- Engaging Students in Historical Reasoning
- The Need for Dialogic History Education
- Book title
- Palgrave Handbook of Research in Historical Culture and Education
- Pages (from-to)
- London: Palgrave Macmillan
- ISBN (electronic)
- Document type
- Faculty of Social and Behavioural Sciences (FMG)
Faculty of Humanities (FGw)
- Research Institute of Child Development and Education (RICDE)
Amsterdam School of Historical Studies (ASH)
In this chapter, Van Boxtel and Van Drie argue that dialogic teaching is needed to develop students’ historical reasoning ability. First, the authors specify types of historical reasoning and the activities and underlying knowledge, interest and beliefs that constitute a historical reasoning. Second, important characteristics of dialogic teaching are discussed. In dialogic education, the teacher and students explore multiple perspectives, challenge ideas and co-construct historical insights. The chapter offers examples of how a dialogic way of teaching opens up, widens and deepens historical reasoning in the classroom. Students are enhanced to ask historical questions, to explain and compare, and critically assess interpretations and evidence. It is concluded that dialogic history education can prepare students to become more able and informed participants in a democratic society.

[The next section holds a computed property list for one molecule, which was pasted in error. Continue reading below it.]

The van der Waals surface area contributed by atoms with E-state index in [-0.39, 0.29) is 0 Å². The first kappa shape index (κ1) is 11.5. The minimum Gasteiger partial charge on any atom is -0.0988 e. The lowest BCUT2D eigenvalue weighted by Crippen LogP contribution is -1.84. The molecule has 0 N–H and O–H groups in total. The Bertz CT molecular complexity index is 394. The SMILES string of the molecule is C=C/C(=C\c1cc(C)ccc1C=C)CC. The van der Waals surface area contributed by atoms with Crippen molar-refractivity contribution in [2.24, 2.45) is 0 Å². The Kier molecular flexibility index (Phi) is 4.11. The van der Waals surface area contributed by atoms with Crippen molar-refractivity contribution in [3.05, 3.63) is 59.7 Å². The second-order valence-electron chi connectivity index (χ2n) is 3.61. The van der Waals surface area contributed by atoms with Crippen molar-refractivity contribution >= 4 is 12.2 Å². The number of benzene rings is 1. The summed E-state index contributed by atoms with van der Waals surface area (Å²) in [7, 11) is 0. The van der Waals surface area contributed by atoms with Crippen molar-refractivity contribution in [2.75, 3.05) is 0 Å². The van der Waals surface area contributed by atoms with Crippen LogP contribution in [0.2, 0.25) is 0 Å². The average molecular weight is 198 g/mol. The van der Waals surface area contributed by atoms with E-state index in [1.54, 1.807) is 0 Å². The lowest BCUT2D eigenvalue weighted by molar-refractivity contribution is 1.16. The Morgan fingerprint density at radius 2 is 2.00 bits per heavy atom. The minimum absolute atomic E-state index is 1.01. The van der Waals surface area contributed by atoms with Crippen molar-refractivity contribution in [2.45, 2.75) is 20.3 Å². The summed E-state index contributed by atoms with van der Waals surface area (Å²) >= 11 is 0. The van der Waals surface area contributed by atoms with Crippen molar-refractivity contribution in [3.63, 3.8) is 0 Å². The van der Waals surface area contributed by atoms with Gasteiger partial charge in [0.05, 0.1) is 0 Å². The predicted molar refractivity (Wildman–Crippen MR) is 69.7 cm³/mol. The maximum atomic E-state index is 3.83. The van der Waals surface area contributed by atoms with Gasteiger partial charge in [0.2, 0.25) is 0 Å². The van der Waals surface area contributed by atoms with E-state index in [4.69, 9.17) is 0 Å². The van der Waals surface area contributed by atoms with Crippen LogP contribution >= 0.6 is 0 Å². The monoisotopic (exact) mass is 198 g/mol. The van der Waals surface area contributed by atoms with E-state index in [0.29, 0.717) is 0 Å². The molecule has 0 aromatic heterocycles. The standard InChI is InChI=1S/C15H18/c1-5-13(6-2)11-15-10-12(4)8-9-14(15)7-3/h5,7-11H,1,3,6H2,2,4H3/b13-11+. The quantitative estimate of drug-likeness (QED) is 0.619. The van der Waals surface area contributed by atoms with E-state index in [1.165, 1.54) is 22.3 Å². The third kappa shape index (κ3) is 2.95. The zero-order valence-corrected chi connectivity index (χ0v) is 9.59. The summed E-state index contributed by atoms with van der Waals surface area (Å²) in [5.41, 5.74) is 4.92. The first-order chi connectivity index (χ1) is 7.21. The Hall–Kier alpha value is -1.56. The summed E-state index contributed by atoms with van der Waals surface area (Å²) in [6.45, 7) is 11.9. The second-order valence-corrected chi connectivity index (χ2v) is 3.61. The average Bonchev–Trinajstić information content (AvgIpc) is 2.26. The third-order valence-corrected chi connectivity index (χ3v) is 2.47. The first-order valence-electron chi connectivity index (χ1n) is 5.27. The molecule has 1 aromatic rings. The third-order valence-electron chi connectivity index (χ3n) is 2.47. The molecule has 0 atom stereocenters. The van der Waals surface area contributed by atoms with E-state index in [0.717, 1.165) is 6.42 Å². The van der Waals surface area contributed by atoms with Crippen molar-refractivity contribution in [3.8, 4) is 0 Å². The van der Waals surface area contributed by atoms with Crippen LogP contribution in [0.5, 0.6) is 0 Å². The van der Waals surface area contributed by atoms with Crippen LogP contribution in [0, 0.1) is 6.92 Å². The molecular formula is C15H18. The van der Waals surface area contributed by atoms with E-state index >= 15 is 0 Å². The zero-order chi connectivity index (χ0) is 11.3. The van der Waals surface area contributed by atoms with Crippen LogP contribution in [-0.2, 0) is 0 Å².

- go to publisher's site
If you believe that digital publication of certain material infringes any of your rights or (privacy) interests, please let the Library know, stating your reasons. In case of a legitimate complaint, the Library will make the material inaccessible and/or remove it from the website. Please Ask the Library, or send a letter to: Library of the University of Amsterdam, Secretariat, Singel 425, 1012 WP Amsterdam, The Netherlands. You will be contacted as soon as possible.